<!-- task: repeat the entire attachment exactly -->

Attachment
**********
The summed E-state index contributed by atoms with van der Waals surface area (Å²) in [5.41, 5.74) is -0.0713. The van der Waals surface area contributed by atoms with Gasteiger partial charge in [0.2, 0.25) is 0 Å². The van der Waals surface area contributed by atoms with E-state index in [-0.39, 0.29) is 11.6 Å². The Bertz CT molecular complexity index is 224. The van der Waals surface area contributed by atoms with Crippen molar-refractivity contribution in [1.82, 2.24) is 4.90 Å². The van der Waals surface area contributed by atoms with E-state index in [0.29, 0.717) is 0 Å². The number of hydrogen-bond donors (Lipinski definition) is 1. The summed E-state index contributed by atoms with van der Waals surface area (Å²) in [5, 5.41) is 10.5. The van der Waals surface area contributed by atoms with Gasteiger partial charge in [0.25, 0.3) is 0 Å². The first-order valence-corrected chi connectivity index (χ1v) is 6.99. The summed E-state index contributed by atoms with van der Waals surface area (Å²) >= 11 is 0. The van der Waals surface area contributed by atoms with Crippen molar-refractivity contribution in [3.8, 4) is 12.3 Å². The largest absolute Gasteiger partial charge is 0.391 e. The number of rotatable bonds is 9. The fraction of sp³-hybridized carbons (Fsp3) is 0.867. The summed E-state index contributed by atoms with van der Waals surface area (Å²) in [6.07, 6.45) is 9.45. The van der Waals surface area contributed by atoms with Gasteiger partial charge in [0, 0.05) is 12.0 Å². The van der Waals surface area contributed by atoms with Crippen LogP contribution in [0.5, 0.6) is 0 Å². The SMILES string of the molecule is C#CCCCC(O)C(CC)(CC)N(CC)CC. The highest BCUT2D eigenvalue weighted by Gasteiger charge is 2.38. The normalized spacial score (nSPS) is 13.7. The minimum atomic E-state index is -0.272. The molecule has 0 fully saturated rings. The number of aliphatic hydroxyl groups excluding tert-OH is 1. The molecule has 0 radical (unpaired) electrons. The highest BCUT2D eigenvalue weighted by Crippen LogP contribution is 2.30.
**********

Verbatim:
The summed E-state index contributed by atoms with van der Waals surface area (Å²) in [5.41, 5.74) is -0.0713. The van der Waals surface area contributed by atoms with Gasteiger partial charge in [0.2, 0.25) is 0 Å². The van der Waals surface area contributed by atoms with E-state index in [-0.39, 0.29) is 11.6 Å². The Bertz CT molecular complexity index is 224. The van der Waals surface area contributed by atoms with Crippen molar-refractivity contribution in [1.82, 2.24) is 4.90 Å². The van der Waals surface area contributed by atoms with E-state index in [0.29, 0.717) is 0 Å². The number of hydrogen-bond donors (Lipinski definition) is 1. The summed E-state index contributed by atoms with van der Waals surface area (Å²) in [5, 5.41) is 10.5. The van der Waals surface area contributed by atoms with Gasteiger partial charge in [0.25, 0.3) is 0 Å². The first-order valence-corrected chi connectivity index (χ1v) is 6.99. The summed E-state index contributed by atoms with van der Waals surface area (Å²) >= 11 is 0. The van der Waals surface area contributed by atoms with Crippen molar-refractivity contribution in [3.8, 4) is 12.3 Å². The largest absolute Gasteiger partial charge is 0.391 e. The number of rotatable bonds is 9. The fraction of sp³-hybridized carbons (Fsp3) is 0.867. The summed E-state index contributed by atoms with van der Waals surface area (Å²) in [6.07, 6.45) is 9.45. The van der Waals surface area contributed by atoms with Gasteiger partial charge in [0, 0.05) is 12.0 Å². The van der Waals surface area contributed by atoms with Crippen LogP contribution in [0.5, 0.6) is 0 Å². The SMILES string of the molecule is C#CCCCC(O)C(CC)(CC)N(CC)CC. The highest BCUT2D eigenvalue weighted by Gasteiger charge is 2.38. The normalized spacial score (nSPS) is 13.7. The minimum atomic E-state index is -0.272. The molecule has 0 fully saturated rings. The number of aliphatic hydroxyl groups excluding tert-OH is 1. The molecule has 0 radical (unpaired) electrons. The highest BCUT2D eigenvalue weighted by Crippen LogP contribution is 2.30.